This ZigBee ready communication turret was designed by Xavier Raemy in the Swarm-Intelligent Systems (SWIS) group lab of Alcherio Martinoli . It consists of a MSP430 microcontroller running TinyOS and a Chipcon CC2420 2.4Ghz transceiver. The turret communicates with the robot using the I2C bus. An accompanying board allows the module to be programed via USB.
In the event that you find the information presented here useful, or use a communication module based on this design for obtaining experimental results, we kindly request that you cite the following paper as the official reference:
Cianci C., Raemy X., Pugh J., and Martinoli A., “Communication in a Swarm of Miniature Robots: The e-Puck as an Educational Tool for Swarm Robotics”. Proc. of the SAB 2006 Workshop on Swarm Robotics, September-October 2006, Rome, Italy. To appear in Lecture Notes in Computer Science (2007).
This module is a re-designed custom version of the MoteIV TmoteSky.
The principal goal was to reduce the RF range to as low as several centimeters; such that interesting experiments could be performed in a space-limited laboratory setting (on a table, for instance). In order to achieve this, we have added an RF attenuator of ~25dB between the antenna and the CC2420 transceiver. Using this, combined with the ability of the CC2420 to reduce its transmission power at runtime, we have a software-adjustable range of approximately 15 centimeters to 5 meters.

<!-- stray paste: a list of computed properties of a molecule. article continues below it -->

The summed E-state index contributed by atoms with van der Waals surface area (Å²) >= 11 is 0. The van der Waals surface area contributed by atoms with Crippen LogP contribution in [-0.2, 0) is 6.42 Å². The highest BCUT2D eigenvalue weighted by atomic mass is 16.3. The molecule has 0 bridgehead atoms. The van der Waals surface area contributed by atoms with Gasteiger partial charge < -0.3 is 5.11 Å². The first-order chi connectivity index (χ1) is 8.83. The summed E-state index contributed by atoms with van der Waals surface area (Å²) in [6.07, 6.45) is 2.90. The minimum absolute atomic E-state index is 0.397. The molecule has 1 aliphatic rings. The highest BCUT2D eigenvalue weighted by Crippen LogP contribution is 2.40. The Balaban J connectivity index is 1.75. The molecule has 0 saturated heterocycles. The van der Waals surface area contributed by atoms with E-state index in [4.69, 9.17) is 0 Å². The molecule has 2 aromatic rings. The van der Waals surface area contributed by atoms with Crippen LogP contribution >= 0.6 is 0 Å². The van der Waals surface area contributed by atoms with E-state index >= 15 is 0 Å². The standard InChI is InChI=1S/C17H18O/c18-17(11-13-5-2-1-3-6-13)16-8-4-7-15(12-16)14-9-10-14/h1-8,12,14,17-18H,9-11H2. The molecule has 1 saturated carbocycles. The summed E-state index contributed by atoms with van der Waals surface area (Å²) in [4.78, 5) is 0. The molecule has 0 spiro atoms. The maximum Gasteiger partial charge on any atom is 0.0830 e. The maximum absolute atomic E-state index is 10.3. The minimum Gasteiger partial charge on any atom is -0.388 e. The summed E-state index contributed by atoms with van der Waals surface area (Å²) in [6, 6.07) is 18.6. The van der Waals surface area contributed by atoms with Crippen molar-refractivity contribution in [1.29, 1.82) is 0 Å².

The module also includes the following hardware features:
- Software controlled bypass of the added hardware attenuation.
- 4Mbit of flash memory connected via SPI to the MCU
- An I2C decoder allows users to put the MCU in "bootloader programming mode" using an I2C command.
- The serial lines used for programming the MCU are connected to the Bluetooth UART lines from the e-puck. It is therefore theoretically possible to ask the DsPic to put the MCU in programming mode using an I2C command, and then reprogram the turret using the Bluetooth connexion of the robot. (not yet tested).
- 3 Leds (Red, Yellow, & Green)
Currently, the MCU runs TinyOS 1.x, but it can run TinyOS 2.x.
Because the harware is not identical the the TmoteSky one, we had to create a new "platform" within TinyOS, a module for controlling the hardware atternuator, and a I2C slave layer (by default, TinyOS doen't support I2C operating in "slave" or "multi-master" modes). These modifications will eventually need to be ported to TinyOS 2.x.
Range of communication :
Power consumption (3.3V):
- MCU only : 1.4mW
- MCU and radio module enabled (receiving) : 76.2mW